Interview with Anne Berk, curator of the documenta tour during our art trip

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sculpture network: What are your expectations for this year’s documenta14?

Anne Berk: I think this documenta has a focus on meaning. It challenges us to reflect on the complexity of the times we live in, by presenting a multitude of perspectives of artists from different parts of the world. I’m really looking forward to it!

SN: What do you think of the idea of two cities – Athens and Kassel - hosting the documenta14? Does this have something to do with the current political and social situation?

AB: The Polish Artistic Director Adam Szymczyk proposed a twofold structure for the exhibition, as reflected in the working title "Learning from Athens." This could refer to the current tension between Northern and Southern members of the European Union, with Greece hosting most of the refugees. You can also think of the gap between the Northern and Southern hemisphere. Adam Szymczyk wants to challenge the current hierarchies by staging a second venue for documenta14: not only in Kassel, but in Athens as well. In addition, the show is accompanied by the magazine South As A State of Mind. Interestingly enough during the 100 days of Documentathe two cities will be linked , with The Athens-Kassel Ride, a 3000 km long ride of men and horsesacross Europe.

The motto  “Learning from Athens“ sounds quite abstract/nebulous. What does this title actually mean to you?

Of course, in antiquity, the foundations for our knowledge, culture and democracy were laid in Athens. In this respect, I am impressed by the installation of the Argentine artist Marta Minujín The Parthenon of Books. She first installed this in 1973, during the reign of the junta in Argentina, as a plea for democracy. Now this life size Parthenon of Books is being recreated at the Friedrichsplatz in Kassel, where the Nazi’s once burnt books… For Szymczyk “Learning from Athens“, also refers to Athens as the centre of the Meditteranean, "A modern metropolis surrounded by sea, which attracts people from around the world. How do the Greeks receive them? ''Learning from Athens” challenges the viewer to think about current political problems with an open mind.

Did some artist names immediately spark your interest?

This edition of documenta 14 keeps the names secret, and doesn’t offer a conceptual framework as usual. They simply publish some articles on their website. Maybe because the globalized (art) world has become so extensive that it defies simple concepts. What I like about the documenta is that the selection is done by a team of curators from different parts of the world. The names of Miriam Cahn, Hans Haacke, or Lois Weinberger are familiar. But most of the artists I don’t know at all. I love to be surprised by artists from Iran, Guatemala, Chili, Mexico, Mali or Pakistan. And by indigenous people like the Aboriginals, the Sami from Scandinavia, or the Warli from North West India. Some have migrated, and mixed local traditions with contemporary art. Others preserved traditional art forms, like the earthy decorative paintings of the Warli.

Are you looking forward to the work of one particular artist?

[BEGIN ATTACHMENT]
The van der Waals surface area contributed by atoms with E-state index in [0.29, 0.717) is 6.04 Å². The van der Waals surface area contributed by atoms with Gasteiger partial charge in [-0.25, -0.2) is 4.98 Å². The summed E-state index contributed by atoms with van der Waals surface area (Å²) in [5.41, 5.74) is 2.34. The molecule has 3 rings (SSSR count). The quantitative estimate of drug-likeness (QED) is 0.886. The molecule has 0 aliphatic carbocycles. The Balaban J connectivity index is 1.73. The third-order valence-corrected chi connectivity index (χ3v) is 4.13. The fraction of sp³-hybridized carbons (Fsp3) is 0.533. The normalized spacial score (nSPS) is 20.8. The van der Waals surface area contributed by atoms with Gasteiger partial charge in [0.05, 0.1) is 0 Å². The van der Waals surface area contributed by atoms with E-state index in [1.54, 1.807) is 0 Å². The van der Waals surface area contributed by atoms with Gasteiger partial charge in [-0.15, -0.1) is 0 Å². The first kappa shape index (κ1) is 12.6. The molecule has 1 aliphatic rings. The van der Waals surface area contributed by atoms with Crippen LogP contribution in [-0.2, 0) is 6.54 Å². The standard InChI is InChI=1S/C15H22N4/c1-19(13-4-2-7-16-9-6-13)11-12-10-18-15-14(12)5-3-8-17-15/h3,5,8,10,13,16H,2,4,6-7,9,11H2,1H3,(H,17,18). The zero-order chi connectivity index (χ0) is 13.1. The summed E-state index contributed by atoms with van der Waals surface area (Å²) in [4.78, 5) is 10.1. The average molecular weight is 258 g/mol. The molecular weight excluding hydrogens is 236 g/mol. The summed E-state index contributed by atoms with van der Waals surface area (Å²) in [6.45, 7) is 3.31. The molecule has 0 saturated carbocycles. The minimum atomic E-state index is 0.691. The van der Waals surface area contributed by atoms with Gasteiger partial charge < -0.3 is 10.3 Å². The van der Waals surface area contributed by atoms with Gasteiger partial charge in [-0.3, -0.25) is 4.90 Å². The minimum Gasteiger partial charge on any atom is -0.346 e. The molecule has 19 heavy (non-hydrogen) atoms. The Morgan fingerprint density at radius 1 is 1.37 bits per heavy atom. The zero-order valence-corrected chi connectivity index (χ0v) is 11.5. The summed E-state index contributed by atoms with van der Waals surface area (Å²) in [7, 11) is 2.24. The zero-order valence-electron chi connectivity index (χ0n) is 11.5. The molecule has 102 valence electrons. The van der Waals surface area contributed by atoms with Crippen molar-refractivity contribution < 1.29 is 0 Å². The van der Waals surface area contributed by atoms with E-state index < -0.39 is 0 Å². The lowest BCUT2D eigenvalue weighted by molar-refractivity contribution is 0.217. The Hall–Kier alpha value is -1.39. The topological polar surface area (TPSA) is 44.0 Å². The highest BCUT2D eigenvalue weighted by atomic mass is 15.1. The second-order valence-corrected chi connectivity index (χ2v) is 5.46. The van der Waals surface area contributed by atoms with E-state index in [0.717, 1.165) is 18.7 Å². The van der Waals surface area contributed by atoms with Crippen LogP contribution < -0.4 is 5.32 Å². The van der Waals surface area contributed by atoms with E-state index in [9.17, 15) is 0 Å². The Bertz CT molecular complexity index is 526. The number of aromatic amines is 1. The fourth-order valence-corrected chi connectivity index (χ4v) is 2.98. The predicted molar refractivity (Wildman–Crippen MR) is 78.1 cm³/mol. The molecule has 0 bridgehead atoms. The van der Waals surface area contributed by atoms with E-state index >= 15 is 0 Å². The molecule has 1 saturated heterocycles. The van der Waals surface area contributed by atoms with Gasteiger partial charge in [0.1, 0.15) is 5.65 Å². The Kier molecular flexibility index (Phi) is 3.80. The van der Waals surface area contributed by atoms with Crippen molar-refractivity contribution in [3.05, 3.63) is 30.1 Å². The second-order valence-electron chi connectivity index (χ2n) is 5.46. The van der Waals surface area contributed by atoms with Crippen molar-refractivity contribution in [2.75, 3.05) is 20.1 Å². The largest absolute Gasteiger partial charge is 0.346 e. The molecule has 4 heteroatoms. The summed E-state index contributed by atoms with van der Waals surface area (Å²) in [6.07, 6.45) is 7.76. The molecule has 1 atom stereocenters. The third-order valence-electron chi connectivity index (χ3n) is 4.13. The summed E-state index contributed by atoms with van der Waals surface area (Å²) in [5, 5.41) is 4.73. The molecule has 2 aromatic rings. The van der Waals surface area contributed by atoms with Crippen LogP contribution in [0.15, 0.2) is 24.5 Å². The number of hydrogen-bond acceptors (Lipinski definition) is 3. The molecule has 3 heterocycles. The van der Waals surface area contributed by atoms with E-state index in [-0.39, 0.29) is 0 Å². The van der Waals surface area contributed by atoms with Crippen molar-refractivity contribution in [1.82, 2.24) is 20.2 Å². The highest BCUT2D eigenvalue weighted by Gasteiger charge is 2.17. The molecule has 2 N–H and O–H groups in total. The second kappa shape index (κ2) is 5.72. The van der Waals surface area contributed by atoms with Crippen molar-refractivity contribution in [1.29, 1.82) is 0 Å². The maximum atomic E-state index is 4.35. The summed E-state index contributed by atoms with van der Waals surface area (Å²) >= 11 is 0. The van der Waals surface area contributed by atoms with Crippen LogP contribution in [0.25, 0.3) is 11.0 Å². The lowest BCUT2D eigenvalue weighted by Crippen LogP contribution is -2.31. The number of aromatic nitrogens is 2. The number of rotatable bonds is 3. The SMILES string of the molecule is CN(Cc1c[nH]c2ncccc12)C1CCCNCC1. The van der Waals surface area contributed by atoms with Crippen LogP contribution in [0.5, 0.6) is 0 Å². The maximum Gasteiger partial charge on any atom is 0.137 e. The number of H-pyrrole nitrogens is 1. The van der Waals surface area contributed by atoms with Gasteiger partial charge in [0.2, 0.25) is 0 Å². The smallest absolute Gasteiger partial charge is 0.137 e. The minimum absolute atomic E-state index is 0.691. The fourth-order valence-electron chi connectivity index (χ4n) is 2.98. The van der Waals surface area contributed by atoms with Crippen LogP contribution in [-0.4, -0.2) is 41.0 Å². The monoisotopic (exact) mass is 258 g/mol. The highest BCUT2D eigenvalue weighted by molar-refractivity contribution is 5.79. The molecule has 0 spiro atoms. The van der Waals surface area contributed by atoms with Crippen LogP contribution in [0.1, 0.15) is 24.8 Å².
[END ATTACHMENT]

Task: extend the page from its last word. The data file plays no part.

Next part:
I am looking forward to seeing the work of Hiwa K. Now living in Berlin, this Kurdisch artist fled Iraq. I discovered his impressive work at the Biennial of Venice 2015. He presented a beautifully decorated bronze bell, which was made of melted weapons that were recovered from the Iraqi war. This material transformation embodies a longing for peace. I’m also curious about the Iranian born artist Nairy Baghramian. With her elemental shapes in different materials, she incites us to think about the practice of exhibition making.

In your opinion, what are/will be the effects and consequences of these two major exhibitions documenta 14 and Skulptur Projekte Münster being held in public spaces for months?

It’s a great opportunity for the local public to see contemporary art. I remember Stephan Balkenhal telling me, that his first engagement with art was the documenta in Kassel. He signed up as a volunteer, and after that, decided to become a sculptor.




There have never been more performance acts involved than there are this year - can this shift be related to the present “Zeitgeist”?

Performance art originated in the sixties, a turbulent time that revolted against the old hierarchies that had been involved in the war. It was time for a change, for a new society with other values, such as equality, love and freedom. Instead of making objects for money, artists favoured a more direct, sometimes activist way of working.
Today, in our market driven, globalized world, I recognize this longing for new values. However, I don’t think performance is dominating the documenta 14. There is a wide variety of working, with performance art, film, sound art, installations, but also painting and old craft traditions, such as the dying of indigo.

Anne Berk and Judith Collins

Don't miss out the chance to visit documenta 14 under the expert guidance of Anne Berk with a group of artists, curators and art lovers from all over the world. This will give you an exclusive and very personal view of the works presented. Professional exchange, stimulating discussion, inspiring lectures and guided tours by and with curators and artists, as well as unpretentious and well-founded access to contemporary art are guaranteed!

The art trip takes place from 29 June - 2 July.
Check out the programme here

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